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  1. #41
    Join Date
    Jan 2011
    Location
    Clackamas Oregon
    Posts
    693

    Default Re: Rabbet Joint Hive box quality?

    Cleo, I was being funny (or attempting), that was why I went from discussing anal super critical to right back to the conclusion you stated of “it does not matter”. I need to use more of the little dancing things since you cannot see the crap eating grin that I generally wear. I also think that the forces applied to the joints in all of the tests that I sited are not in the correct direction. Who would try to pull the front off a box? How could you rack a box full of frames to a pressure of 2000 lbs?
    Would I buy a box with rabbet joints? If it was cheap enough. I squeeze two nickels hard enough to make a quarter.
    Peter, I am making all my new gear out of hemlock and would not think of not priming it before putting two coats of paint on it. (still making my bottom boards out of cedar and I need to get on that job pretty quick.
    “Why do we fall, sir? So that we might learn to pick ourselves up” Alfred Pennyworth Batman Begins (2005)

  2. #42
    Join Date
    Jul 2011
    Location
    Evansville, IN
    Posts
    2,456

    Default Re: Rabbet Joint Hive box quality?

    Another point on joint strength: the typical stresses on bee boxes are prying at the corners to get them apart and the occasional dropped box (hopefully NOT full of comb and bees!). This means the main stress is racking, where on corner is lifted while the other three are stuck down or one corner hits the ground with a significant impact.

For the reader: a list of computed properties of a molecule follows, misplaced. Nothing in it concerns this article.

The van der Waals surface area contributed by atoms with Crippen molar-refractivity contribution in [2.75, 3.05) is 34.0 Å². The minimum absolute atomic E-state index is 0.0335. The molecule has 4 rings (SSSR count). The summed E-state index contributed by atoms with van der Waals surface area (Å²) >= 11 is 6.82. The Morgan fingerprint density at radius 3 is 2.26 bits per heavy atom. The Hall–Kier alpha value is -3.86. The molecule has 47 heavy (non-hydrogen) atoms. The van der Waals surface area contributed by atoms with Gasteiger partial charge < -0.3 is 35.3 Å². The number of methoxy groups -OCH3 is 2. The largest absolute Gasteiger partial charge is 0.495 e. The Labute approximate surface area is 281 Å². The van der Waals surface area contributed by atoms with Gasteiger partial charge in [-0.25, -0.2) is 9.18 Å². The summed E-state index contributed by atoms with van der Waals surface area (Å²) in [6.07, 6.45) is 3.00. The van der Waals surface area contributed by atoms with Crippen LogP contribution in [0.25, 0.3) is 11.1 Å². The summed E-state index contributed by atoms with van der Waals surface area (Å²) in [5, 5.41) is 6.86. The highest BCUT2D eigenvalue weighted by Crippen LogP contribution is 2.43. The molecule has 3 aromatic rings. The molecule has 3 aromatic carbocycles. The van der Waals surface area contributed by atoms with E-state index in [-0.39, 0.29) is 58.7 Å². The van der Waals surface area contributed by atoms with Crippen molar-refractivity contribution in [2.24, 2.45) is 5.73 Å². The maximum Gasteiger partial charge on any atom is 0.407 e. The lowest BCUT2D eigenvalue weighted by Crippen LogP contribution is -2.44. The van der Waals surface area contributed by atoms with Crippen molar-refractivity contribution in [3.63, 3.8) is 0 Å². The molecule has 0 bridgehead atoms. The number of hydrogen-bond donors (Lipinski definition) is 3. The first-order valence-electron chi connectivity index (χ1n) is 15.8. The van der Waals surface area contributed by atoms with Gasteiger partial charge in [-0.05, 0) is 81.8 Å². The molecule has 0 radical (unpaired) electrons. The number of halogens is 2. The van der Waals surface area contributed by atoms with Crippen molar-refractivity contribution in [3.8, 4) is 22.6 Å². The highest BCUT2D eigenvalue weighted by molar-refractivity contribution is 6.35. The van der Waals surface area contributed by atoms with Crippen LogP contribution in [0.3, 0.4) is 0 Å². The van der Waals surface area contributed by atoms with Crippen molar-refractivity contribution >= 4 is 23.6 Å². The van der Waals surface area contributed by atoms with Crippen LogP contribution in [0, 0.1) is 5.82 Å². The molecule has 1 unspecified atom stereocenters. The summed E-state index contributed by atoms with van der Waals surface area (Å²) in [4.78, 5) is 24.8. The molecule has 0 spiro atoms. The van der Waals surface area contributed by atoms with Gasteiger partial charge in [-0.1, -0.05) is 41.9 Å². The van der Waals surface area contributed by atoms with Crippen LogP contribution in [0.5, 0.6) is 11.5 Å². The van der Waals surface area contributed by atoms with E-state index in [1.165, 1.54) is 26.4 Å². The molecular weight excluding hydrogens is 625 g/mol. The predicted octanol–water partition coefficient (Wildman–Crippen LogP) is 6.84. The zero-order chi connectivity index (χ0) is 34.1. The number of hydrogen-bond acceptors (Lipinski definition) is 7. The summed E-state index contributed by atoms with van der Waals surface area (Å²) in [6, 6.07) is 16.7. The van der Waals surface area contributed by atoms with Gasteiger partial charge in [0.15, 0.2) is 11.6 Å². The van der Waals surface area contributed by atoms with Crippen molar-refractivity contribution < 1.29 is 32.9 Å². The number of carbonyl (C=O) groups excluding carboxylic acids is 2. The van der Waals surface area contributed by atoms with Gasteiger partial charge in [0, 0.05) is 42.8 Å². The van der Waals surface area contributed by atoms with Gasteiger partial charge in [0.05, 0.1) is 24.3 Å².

A box joint is inherently stronger under those conditions, since the pressure is transferred directly to the other boards through the "fingers" and not by the glue or nails/screws holding the boxes together. Not as much of an issue today, since we aren't using hide glue which loses strength when it absorbs water. 50 years ago, the nails were really all that held the boxes together since hide glue or urea/formaldehyde were the only options. Nailed only box joints are much better than nailed only butt or rabbet joints, but we all use glue these days.

    Peter

  3. #43
    Join Date
    Feb 2010
    Location
    Park City Ky
    Posts
    1,734

    Default Re: Rabbet Joint Hive box quality?

    Solomon, I agree with everything you said. I just use box joints because all the other commercial companies use them. Ease of assembly is probably the biggest thing.

    If you do mess up a box joint, it can normally be used to make a 5 frame nuc, (front and rear part) so you don't lose everything. If that won't work, you can use the piece for the bottom board. Won't lose all of it.

    If you can see light through a box joint you need to adjust the index and tighten the fit. I like mine tight enough that you need a rubber hammer for a gentle tap, but, not tight enough to have to hammer it together.

    I hope we have helped someone with this discussion. I think they will see that there are lots of opinions on box construction, and I suspect, most any of them will work.